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Fast Food Nation by Eric Schlosser

Essay by review  •  November 26, 2010  •  Essay  •  337 Words (2 Pages)  •  1,310 Views

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The book, Fast Food Nation, by Eric Schlosser exposes the "mysteries" of fast food franchises the processing of foods through business practices. He is appalled of what the "fast-food habit" has become today and how it has become a part of every American in some way. Almost ninety-percent of American children eat at McDonald's eating on the average, "three hamburgers and four orders of French fries every week." Eating at a fast food place around the corner has become a norm in American culture.

In the early 1960s, the fast food industry was at a peak. Their employees were paid well, the food quality was superior, and overall business practices were honest. Today, much of the food industry has shifted into more of a capitalist and cost-efficient business. The food ingredients have become very poor and before 1997; fast food companies were actually using the meat of cows that were fed the remains of other animal such as sheep and cattle and cows are herbivores! In fact, deceased dogs and cats were purchased from animal shelters to use as food. The foods we eat certainty still taste good but the synthetic content and chemical flavors are impalpable. Fast food chains continued to expand, for instance McDonalds; they had one-thousand restaurants in 1968 and in 1990 they had twenty eight thousand worldwide.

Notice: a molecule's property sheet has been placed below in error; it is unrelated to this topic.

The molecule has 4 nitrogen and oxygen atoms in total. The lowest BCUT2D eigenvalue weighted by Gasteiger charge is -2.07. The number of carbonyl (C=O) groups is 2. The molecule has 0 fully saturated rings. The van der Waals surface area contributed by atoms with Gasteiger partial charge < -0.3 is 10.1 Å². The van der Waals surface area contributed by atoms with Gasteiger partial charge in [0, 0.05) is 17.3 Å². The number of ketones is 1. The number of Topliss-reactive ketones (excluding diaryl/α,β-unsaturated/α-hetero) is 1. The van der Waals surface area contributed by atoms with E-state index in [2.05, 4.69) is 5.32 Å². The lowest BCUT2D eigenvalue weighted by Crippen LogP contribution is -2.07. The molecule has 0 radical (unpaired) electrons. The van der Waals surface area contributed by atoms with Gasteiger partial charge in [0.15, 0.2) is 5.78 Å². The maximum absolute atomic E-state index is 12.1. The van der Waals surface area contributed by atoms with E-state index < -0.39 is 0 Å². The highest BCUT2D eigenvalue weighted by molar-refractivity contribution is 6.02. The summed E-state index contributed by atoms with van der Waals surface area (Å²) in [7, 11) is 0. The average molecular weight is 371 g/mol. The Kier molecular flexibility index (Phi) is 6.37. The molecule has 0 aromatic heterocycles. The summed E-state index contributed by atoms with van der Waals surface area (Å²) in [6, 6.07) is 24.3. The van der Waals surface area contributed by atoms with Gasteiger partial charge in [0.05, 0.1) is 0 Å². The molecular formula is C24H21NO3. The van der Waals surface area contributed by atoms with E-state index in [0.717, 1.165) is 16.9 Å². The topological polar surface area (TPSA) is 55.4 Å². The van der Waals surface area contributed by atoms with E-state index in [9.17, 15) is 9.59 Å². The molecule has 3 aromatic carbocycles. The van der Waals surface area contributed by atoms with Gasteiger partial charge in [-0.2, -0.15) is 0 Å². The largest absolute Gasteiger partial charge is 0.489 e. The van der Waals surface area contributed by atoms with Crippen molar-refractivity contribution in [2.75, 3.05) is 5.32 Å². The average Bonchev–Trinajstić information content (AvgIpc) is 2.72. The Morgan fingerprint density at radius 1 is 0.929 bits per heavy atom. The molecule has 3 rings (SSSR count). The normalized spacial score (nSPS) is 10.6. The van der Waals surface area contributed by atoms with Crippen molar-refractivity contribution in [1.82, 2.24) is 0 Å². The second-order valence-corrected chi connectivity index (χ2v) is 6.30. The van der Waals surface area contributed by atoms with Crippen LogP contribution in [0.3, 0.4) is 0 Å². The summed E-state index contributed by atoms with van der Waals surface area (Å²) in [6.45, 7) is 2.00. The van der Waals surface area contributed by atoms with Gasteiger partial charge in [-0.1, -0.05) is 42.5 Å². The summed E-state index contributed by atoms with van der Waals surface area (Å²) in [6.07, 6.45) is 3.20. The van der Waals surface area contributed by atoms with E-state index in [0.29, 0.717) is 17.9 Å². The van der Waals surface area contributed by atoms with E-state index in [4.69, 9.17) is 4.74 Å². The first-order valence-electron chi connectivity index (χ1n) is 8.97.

Schlosser begins to discuss the workforce and strategies these franchises are practicing. Nintey-percent of the country's new jobs are accounted by fast food restaurants, particularly McDonald's Corporation. These fast-food companies invest large amounts of money to streamline their processes that require less labor and skill. These same companies accept hundreds of millions of dollars from the government to train the poor and to teach them simple job skills.

As the book came to an end, many resolutions were presented. The book emphasizes the need for government regulation and banning alluring advertisements of unhealthy foods. He also stresses the need to develop a union for workers so they can actually acquire skills through training and firsthand experience.

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